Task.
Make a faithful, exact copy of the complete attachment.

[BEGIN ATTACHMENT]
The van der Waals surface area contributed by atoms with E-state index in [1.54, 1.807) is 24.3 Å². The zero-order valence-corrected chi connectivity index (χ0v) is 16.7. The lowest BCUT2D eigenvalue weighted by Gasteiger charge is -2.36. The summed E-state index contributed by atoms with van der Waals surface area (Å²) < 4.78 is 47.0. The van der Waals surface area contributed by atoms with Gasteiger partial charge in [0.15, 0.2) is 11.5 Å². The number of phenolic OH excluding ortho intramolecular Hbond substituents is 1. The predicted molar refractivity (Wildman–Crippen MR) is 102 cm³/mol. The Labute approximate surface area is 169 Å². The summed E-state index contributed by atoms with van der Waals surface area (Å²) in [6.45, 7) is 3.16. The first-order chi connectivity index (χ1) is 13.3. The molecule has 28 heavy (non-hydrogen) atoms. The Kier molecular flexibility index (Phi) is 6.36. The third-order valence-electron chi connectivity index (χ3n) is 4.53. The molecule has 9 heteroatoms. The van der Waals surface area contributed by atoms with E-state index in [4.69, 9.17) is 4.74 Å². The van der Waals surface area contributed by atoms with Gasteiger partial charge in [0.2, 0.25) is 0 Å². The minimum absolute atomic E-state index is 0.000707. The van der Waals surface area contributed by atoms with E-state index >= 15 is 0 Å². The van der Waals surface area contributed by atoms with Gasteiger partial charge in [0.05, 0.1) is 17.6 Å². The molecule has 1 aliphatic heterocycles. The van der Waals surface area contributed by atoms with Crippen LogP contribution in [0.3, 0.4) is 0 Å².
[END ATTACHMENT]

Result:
The van der Waals surface area contributed by atoms with E-state index in [1.54, 1.807) is 24.3 Å². The zero-order valence-corrected chi connectivity index (χ0v) is 16.7. The lowest BCUT2D eigenvalue weighted by Gasteiger charge is -2.36. The summed E-state index contributed by atoms with van der Waals surface area (Å²) < 4.78 is 47.0. The van der Waals surface area contributed by atoms with Gasteiger partial charge in [0.15, 0.2) is 11.5 Å². The number of phenolic OH excluding ortho intramolecular Hbond substituents is 1. The predicted molar refractivity (Wildman–Crippen MR) is 102 cm³/mol. The Labute approximate surface area is 169 Å². The summed E-state index contributed by atoms with van der Waals surface area (Å²) in [6.45, 7) is 3.16. The first-order chi connectivity index (χ1) is 13.3. The molecule has 28 heavy (non-hydrogen) atoms. The Kier molecular flexibility index (Phi) is 6.36. The third-order valence-electron chi connectivity index (χ3n) is 4.53. The molecule has 9 heteroatoms. The van der Waals surface area contributed by atoms with E-state index in [4.69, 9.17) is 4.74 Å². The van der Waals surface area contributed by atoms with Gasteiger partial charge in [0.2, 0.25) is 0 Å². The minimum absolute atomic E-state index is 0.000707. The van der Waals surface area contributed by atoms with E-state index >= 15 is 0 Å². The van der Waals surface area contributed by atoms with Gasteiger partial charge in [0.05, 0.1) is 17.6 Å². The molecule has 1 aliphatic heterocycles. The van der Waals surface area contributed by atoms with Crippen LogP contribution in [0.3, 0.4) is 0 Å².